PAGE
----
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Know Your KU History: Eric Chenowith

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The McDonald’s All-American is one of the most misunderstood players in KU basketball history.

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Sometimes, you just want to be a regular college student. I’m not sure there was ever a more prominent case of this feeling at the University of Kansas than that of seven foot center Eric Chenowith. Deep down, I think the guy just wanted to be a college kid, but this attitude sparked more resentment toward a KU player than is warranted. Let me explain.

I’ll admit it. I hated Eric Chenowith. I didn’t understand Eric Chenowith. He confused me. How could a guy with all that talent, a seven footer who is pretty much guaranteed a shot at millions of dollars in the NBA, care about something- anything- as much as playing basketball? For those of us regular dudes walking around campus who would never have a shot at dunking a basketball or playing in front of 16,300 fans at Allen Fieldhouse, the idea of coming to KU to play basketball and then having the audacity to have other passions was the equivalent of treason. He was easily my least favorite KU player while I was attending school there, and it had nothing to do with his game. It had everything to do with the fact that I would kill for the opportunity to play basketball at Kansas, and Eric Chenowith would rather watch the Dave Matthews Band. Dedicate every second of your time making KU a powerhouse, tour with Phish after you graduate. That was my feeling toward Eric. Make us better first, be yourself later. I now see things a little differently.

After evaluating my four years as a student at the University of Kansas, I can see several aspects that a guy with the mindset of Eric Chenowith might see as “charming” or even, dare I say, “enviable.” After all, I got to go to the Replay or Bottleneck or The Granada or Liberty Hall and watch my favorite bands anytime I wanted, without the constant glad-handing that comes with being a famous KU basketball player. I got to drink beers with my friends anytime I wanted and the eyes of the University were not on me when I did. I think Chenowith would’ve liked the anonymity.

But, he came to the University of Kansas to play basketball, and for that, he will ultimately be judged by the team’s sometimes unfair supporters and fans. In the eyes of many, Eric Chenowith never fulfilled his massive potential as a Jayhawk. We expect the basketball players at Kansas to do one thing: play basketball and play it well. That’s it. Sometimes, a guy has other passions. Sometimes, a guy just happens to be seven feet tall. Eric Chenowith cared about other things as much as he cared about KU basketball, and for that, he was vilified by the KU faithful.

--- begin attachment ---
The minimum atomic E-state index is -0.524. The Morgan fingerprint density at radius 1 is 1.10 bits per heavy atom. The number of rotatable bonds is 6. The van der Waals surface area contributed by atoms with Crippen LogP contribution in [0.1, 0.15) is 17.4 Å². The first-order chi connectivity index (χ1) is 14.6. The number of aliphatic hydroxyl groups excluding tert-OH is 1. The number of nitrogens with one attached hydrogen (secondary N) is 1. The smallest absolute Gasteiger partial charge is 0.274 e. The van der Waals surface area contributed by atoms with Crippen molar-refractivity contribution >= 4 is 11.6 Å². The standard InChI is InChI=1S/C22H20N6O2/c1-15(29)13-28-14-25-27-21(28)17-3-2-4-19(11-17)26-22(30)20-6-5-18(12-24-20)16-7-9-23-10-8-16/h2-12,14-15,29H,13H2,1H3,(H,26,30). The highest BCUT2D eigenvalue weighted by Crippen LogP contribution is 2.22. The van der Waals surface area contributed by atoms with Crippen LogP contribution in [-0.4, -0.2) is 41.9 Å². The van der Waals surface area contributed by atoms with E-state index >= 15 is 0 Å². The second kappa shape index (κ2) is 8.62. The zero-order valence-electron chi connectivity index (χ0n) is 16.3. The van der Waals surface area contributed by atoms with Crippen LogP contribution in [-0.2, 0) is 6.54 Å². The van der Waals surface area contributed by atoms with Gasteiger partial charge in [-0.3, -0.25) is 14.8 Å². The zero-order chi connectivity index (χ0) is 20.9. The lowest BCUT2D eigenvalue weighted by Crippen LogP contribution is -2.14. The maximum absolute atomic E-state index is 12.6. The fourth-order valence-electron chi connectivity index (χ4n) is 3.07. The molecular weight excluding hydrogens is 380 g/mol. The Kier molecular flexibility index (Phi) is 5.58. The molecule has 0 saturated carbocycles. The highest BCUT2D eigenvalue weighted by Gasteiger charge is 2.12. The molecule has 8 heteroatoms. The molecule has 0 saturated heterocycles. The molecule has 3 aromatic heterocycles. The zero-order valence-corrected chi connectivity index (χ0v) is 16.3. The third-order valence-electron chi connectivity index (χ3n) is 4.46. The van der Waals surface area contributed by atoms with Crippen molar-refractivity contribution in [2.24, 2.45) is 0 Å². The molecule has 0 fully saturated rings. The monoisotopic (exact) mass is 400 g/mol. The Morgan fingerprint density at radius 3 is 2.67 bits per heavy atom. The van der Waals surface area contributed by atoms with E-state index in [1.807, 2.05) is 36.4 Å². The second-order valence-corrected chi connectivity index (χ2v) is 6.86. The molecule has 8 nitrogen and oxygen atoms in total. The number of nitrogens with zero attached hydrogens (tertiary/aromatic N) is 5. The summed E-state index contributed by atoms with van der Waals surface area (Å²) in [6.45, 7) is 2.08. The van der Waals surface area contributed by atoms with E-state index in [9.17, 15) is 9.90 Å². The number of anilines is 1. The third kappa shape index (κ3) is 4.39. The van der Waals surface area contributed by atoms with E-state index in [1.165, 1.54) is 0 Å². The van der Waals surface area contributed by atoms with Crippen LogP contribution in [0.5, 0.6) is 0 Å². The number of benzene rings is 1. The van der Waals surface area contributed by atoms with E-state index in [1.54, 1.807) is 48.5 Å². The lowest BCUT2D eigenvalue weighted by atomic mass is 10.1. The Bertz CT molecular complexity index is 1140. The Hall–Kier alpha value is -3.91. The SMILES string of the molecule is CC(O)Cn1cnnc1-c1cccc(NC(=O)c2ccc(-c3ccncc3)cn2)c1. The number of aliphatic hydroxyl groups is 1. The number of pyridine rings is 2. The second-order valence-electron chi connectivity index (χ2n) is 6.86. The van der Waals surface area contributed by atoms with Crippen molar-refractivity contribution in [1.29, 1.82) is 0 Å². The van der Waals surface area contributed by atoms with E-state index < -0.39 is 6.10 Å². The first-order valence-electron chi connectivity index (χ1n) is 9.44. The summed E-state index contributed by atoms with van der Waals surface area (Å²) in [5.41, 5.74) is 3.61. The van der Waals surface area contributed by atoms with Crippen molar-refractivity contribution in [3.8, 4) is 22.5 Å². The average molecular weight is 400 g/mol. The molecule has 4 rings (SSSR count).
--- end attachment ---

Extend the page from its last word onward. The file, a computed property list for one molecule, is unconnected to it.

Chenowith’s freshman season of 1997-98 was an example of patience. KU was led by All-Americans Raef LaFrentz and Paul Pierce and those two averaged almost half of KU’s 84 point average that season. Chenowith played in all 39 games that season and averaged a respectable 5.9 points and 4.9 rebounds per game, but he really exploded onto the scene in his sophomore season.

With LaFrentz and Pierce gone to the NBA, KU relied heavily on Chenowith as the team’s new post presence. He did not disappoint. That 1998-99 season was statistically the best season of Eric’s KU career. His 13.5 points and 9.1 rebounds were both team highs. He also averaged 2.4 blocks per game that season. KU fans were seeing what Eric Chenowith was all about and were hungry for more. So far, so good…that is until the summer of 1999.

That offseason was much publicized around KU both for what Eric Chenowith was doing and for what he was apparently (in the eyes of the fans, me included) not doing. What he wasn’t doing was focusing 100% of his time on getting better at basketball. His stock was at an all-time high and he was poised to lead the Jayhawks to greatness from the inside out.

Instead, word got around that Eric was spending his time following the Dave Matthews Band around the country. Eric has since disputed the claim that he followed the band everywhere and insisted that he sporadically went to concerts between work out sessions and pick up games, but the narrative was already set.

When his statistics plummeted during his junior year (8.6 PPG, 5.6 RPG, 1.6 BPG), the critics came out en masse. His work ethic was examined; his dedication was questioned. Eric Chenowith went from potential KU all-time great to pariah and immediate also-ran.

With the addition of big men Nick Collison and Drew Gooden, KU fans had already seen enough from the Villa Park, California native. There was a slight uptick in his statistics in his senior season (9.5 PPG, 7.6 RPG), but his legacy had already been set according to Kansas fans. He was a bust.

But despite his “bust status” by the Allen Fieldhouse set, Chenowith was drafted 43rd in the 2001 NBA draft by the New York Knicks. He never featured in the NBA, but played for three seasons in the NBA-D League for the Greenville Groove, Huntsville Flight, and Idaho Stampede. He averaged 8.6 points and 5.5 rebounds in that time. Chenowith now lives with his new wife in southern California and works in the insurance field.